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The Hidden Impact of Slips and Falls in the Workplace

Whether you believe in the debate of whether climate change is real, there is no denying that winter weather these past couple of years have come earlier than some would prefer. The results are wild swings in temperatures and an increase in winter-related precipitation. The results are an increase of road related headaches and traffic accidents, significant weather travel delays, and an unrelenting complaint of those wishing that spring will come again, soon.

Workplace accidents increase in scope and severity with the increase of winter weather. While some of the injuries may not be as costly, the frequency of accidents related to slip and falls in the workplace increase during the late Fall through winter months which could have adverse effects on a company’s insurance premiums, staffing productivity, as well as having long term legal impacts on the resolution of some worker’s compensation claims, as well as general liability claims filed by visitors of the property.

According to the National Safety Council between the years 2016 – 2017, slip and fall claims feature above average workers compensation claim costs[1]. With an average of $46,592 per claim, slip and fall claims feature a combination of lost time and potential permanent partial disability claims filed, an extended period of time of employees on modified duty, and claims stuck in a legal system that in most states can take up to six months to resolve resulting in higher litigation fees. The CDC that as of 2017, 26% of non-fatal injuries were related to slip and falls. Regardless of the nature of operations conducting in the scope of business, the chances of a slip and fall occurrence is relatively high.

Some of the more common accidents that result in a slip and fall include:

· Traumatic Brain/Head Injuries

· Spinal/Lumbar Injuries

· Broken Hips or Pelvis

· Cervical injuries (shoulders/upper back)

· Fracture of limbs

· Torn Ligaments and Muscles

General liability claims can arise from slip and fall claims filed by non-employees such as customers, vendors, or visitors to the property. These claims occur due to events that occur on the grounds, including the parking lots that are owned or to be maintained by the property owner. Nursing homes, grocery stores, hospitals, and other high traffic businesses are prone to these type of incidents as some view these locales as prime sources of filing claims against the property.

To protect against the potential of loss, employers should be mindful of the potential impact of slip and fall claims filed against their organization by ensuring the following:

· Education – Although companies indicate in their policies that employees should wear the proper attire, including shoes, an additional education or reminder should be provided yearly before the probability of slip and falls increase during the winter months.

o Such annual education and review could qualify for a safety reduction under some states’ worker’s compensation statutes and could even be grounds for denial.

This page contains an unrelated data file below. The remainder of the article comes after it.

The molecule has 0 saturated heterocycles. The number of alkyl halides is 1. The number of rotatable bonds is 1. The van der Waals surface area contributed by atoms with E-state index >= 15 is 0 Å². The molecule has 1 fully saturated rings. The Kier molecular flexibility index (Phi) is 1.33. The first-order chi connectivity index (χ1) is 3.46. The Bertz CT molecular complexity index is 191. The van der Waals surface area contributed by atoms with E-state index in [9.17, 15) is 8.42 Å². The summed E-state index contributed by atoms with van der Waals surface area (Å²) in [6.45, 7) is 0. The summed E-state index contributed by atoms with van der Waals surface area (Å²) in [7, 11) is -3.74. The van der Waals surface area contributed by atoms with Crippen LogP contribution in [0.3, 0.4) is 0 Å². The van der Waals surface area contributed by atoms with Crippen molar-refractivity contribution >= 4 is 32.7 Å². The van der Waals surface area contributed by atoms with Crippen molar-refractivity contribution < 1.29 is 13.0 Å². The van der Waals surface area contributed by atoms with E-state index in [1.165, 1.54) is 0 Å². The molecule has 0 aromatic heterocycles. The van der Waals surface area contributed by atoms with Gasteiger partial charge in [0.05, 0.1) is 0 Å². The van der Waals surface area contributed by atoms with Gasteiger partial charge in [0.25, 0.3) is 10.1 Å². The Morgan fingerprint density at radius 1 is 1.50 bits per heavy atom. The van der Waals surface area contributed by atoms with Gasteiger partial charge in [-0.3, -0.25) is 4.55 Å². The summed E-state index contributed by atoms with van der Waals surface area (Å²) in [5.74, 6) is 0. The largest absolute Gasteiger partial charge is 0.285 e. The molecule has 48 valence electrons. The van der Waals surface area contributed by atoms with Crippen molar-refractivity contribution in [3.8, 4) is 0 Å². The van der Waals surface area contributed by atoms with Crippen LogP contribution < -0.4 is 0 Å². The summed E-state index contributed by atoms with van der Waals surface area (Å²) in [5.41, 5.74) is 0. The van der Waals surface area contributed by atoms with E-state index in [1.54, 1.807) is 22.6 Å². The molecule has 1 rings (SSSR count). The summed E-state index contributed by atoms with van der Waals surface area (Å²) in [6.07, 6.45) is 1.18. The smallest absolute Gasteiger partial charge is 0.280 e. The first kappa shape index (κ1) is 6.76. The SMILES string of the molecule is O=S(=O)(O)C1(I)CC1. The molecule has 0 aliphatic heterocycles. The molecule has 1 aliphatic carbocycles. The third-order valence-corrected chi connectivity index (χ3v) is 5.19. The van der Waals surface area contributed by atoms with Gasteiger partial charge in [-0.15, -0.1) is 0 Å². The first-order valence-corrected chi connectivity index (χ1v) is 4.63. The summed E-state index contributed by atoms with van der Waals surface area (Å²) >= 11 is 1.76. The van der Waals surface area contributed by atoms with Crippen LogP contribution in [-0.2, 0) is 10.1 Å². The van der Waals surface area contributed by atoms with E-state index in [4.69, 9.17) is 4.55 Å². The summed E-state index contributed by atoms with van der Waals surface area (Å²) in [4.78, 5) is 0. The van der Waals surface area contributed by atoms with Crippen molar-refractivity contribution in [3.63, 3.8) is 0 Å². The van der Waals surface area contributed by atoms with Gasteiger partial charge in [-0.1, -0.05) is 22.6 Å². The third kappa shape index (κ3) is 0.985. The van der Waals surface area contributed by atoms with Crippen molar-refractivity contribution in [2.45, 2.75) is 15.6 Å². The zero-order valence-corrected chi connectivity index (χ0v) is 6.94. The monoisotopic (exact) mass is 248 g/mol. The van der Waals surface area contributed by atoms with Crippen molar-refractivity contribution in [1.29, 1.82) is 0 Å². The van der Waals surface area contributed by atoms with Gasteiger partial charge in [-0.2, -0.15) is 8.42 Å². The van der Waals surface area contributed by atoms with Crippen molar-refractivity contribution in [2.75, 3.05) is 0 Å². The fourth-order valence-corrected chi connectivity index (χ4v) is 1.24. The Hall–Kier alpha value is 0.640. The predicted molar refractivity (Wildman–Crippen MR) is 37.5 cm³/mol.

· Review snow removal contracts and certificate of liability insurance – This ensures that the company is aware of the contractual agreement between the property and the snow removal service to ensure services occur within an agreed time frame of inclement weather. Such review should also include the certificate of liability insurance to ensure that there is adequate coverage.

· Point of contact – Notify staff and visitors an appropriate contact person in the event that the parking lot or entrances and walkways are deteriorating to the point where someone should be notified to contact the snow removal services. This is critical for hospitals and long term care operations.

· Inspecting the grounds regularly – Inspecting the grounds and parking lots before the winter months and after a significant snow or ice event will ensure that you are mitigating the risk associated with slip and falls in the parking lots. This includes observing and patching potholes, ensuring walkways to and from the property, as well as emergency exits are safe and clear from obstructions, and that curbs leading from the parking lot to the sidewalk are not covered in ice.

Protecting yourself from risk related events are as important to the organization’s bottom line as the operations itself. Those who feature a safer culture lowers the potential of high claim costs, lost productivity, and increased injuries that could be OSHA reportable. For some industries, particularly in the healthcare industry, slip and fall incidents can quickly increase OSHA recordable events that could increase the likelihood of an OSHA inspection.

Dr. Terrence Duncan has over fifteen years of worker’s compensation and enterprise risk management experience. He has published two books on leadership and personal development, as well as published in several academic and international journals and book chapters. He has spoken in esteemed academic conferences and specializes in providing consulting services to businesses in risk management, human resources, strategic leadership, and change management. For additional information for services offered or questions about the content of this article, the contact information is More information about Dr. Duncan can be found on

[1] Worker’s Compensation Costs – National Safety Council,


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